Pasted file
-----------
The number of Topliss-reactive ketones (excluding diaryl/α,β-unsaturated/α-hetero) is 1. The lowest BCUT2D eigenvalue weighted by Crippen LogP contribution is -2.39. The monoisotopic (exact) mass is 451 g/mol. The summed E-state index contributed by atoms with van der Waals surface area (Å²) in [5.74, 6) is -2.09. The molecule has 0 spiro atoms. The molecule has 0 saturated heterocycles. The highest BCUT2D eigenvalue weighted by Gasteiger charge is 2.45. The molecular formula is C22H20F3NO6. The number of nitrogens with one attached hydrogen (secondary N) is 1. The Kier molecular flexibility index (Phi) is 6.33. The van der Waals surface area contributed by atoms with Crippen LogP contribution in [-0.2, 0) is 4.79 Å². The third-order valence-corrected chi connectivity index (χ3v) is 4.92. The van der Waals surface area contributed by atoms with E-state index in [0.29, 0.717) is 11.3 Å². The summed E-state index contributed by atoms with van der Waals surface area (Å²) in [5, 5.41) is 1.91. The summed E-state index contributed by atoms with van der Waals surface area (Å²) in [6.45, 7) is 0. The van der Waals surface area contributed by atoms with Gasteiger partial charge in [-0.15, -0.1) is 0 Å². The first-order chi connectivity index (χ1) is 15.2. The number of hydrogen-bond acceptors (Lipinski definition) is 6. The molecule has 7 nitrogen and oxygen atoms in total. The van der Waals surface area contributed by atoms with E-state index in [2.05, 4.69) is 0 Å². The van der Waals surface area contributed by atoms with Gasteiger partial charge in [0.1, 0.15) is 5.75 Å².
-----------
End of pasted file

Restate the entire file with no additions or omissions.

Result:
The number of Topliss-reactive ketones (excluding diaryl/α,β-unsaturated/α-hetero) is 1. The lowest BCUT2D eigenvalue weighted by Crippen LogP contribution is -2.39. The monoisotopic (exact) mass is 451 g/mol. The summed E-state index contributed by atoms with van der Waals surface area (Å²) in [5.74, 6) is -2.09. The molecule has 0 spiro atoms. The molecule has 0 saturated heterocycles. The highest BCUT2D eigenvalue weighted by Gasteiger charge is 2.45. The molecular formula is C22H20F3NO6. The number of nitrogens with one attached hydrogen (secondary N) is 1. The Kier molecular flexibility index (Phi) is 6.33. The van der Waals surface area contributed by atoms with Crippen LogP contribution in [-0.2, 0) is 4.79 Å². The third-order valence-corrected chi connectivity index (χ3v) is 4.92. The van der Waals surface area contributed by atoms with E-state index in [0.29, 0.717) is 11.3 Å². The summed E-state index contributed by atoms with van der Waals surface area (Å²) in [5, 5.41) is 1.91. The summed E-state index contributed by atoms with van der Waals surface area (Å²) in [6.45, 7) is 0. The van der Waals surface area contributed by atoms with Gasteiger partial charge in [-0.15, -0.1) is 0 Å². The first-order chi connectivity index (χ1) is 15.2. The number of hydrogen-bond acceptors (Lipinski definition) is 6. The molecule has 7 nitrogen and oxygen atoms in total. The van der Waals surface area contributed by atoms with E-state index in [2.05, 4.69) is 0 Å². The van der Waals surface area contributed by atoms with Gasteiger partial charge in [0.1, 0.15) is 5.75 Å².